Colorectal Cancer News
Study Finds Surgery Complications Linked to Chemotherapy Delay
Patients who have complications after colorectal cancer surgery are less likely to get chemotherapy, even when it is clearly recommended for their diagnosis, a new study from the University of Michigan Comprehensive Cancer Center finds.
In addition, patients with complications were more than twice as likely to have their chemotherapy delayed for more than 120 days after diagnosis or two months after surgery, which is considered the appropriate timeframe for receiving chemotherapy.
"Surgical complications are typically thought to be short-term problems, but our study suggests there is a clear link between downstream cancer care and complications that occur during surgery. This is critical because chemotherapy in this subset of colorectal cancer patients has clear lifesaving benefit," says lead study author Samantha Hendren, M.D., M.P.H., assistant professor of surgery at the U-M Medical School.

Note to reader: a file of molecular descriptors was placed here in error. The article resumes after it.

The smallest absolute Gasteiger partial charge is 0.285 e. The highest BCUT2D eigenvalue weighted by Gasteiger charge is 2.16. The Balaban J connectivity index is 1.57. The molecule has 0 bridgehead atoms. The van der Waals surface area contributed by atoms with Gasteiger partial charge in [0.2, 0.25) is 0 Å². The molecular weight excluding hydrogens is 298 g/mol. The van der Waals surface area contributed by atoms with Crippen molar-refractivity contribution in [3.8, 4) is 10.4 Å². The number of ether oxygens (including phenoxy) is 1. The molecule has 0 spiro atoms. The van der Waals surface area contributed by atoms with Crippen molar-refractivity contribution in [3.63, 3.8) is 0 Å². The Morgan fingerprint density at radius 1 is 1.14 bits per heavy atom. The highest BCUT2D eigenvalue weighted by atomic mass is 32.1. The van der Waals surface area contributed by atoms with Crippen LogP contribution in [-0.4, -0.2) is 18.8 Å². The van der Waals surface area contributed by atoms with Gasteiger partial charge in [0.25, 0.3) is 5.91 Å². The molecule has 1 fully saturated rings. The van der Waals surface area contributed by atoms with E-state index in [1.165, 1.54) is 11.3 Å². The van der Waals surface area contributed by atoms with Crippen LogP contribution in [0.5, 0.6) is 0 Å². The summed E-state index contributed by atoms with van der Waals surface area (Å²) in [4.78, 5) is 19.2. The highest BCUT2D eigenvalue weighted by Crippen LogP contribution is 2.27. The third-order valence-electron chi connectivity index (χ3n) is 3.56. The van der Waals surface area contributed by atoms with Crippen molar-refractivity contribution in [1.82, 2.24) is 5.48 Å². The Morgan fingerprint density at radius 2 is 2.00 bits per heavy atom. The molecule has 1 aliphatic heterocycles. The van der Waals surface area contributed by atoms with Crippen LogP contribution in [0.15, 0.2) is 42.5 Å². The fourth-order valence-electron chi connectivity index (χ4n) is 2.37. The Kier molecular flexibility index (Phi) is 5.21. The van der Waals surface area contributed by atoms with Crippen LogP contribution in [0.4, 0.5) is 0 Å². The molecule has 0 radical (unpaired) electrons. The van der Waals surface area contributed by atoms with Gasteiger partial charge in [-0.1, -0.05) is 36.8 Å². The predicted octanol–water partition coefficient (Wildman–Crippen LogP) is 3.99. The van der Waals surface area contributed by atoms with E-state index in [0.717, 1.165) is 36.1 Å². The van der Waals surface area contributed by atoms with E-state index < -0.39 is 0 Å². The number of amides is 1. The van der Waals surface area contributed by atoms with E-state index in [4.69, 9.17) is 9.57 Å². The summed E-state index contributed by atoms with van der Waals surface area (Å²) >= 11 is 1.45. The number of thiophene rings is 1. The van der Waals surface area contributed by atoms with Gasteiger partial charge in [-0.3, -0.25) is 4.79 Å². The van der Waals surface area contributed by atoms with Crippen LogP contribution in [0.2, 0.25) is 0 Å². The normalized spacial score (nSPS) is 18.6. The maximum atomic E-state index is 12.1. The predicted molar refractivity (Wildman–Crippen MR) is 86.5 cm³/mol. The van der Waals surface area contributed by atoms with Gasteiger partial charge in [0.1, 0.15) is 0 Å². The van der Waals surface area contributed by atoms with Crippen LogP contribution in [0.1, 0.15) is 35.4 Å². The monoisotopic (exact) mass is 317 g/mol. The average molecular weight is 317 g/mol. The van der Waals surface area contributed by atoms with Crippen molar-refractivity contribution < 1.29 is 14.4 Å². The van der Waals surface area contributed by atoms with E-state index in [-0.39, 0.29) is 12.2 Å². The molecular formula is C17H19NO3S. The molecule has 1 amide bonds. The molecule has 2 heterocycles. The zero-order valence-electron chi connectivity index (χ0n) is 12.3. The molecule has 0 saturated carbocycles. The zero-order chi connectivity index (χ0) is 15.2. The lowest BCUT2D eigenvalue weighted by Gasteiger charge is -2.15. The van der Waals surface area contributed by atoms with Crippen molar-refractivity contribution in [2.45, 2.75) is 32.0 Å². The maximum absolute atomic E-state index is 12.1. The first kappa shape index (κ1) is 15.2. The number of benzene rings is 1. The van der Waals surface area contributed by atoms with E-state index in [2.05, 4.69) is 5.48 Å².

The study looked at data from 17,108 patients who had surgery for stage III colorectal cancer. Chemotherapy is recommended for all stage III colorectal cancer patients and has been shown to improve survival as much as 16 percent after five years. Patients were identified for the study from the Surveillance, Epidemiology and End Results-Medicare database, a large population-based registry.
Because chemotherapy stresses the body and slows healing, medical oncologists are generally reluctant to give chemotherapy to patients who are frail or unwell because of complications from surgery. Hendren also suggests that some patients may opt out of chemotherapy after experiencing surgical complications.
University of Michigan Health System (2010, December 8). Surgery Complications Linked to Chemotherapy Delay, Study Finds. ScienceDaily.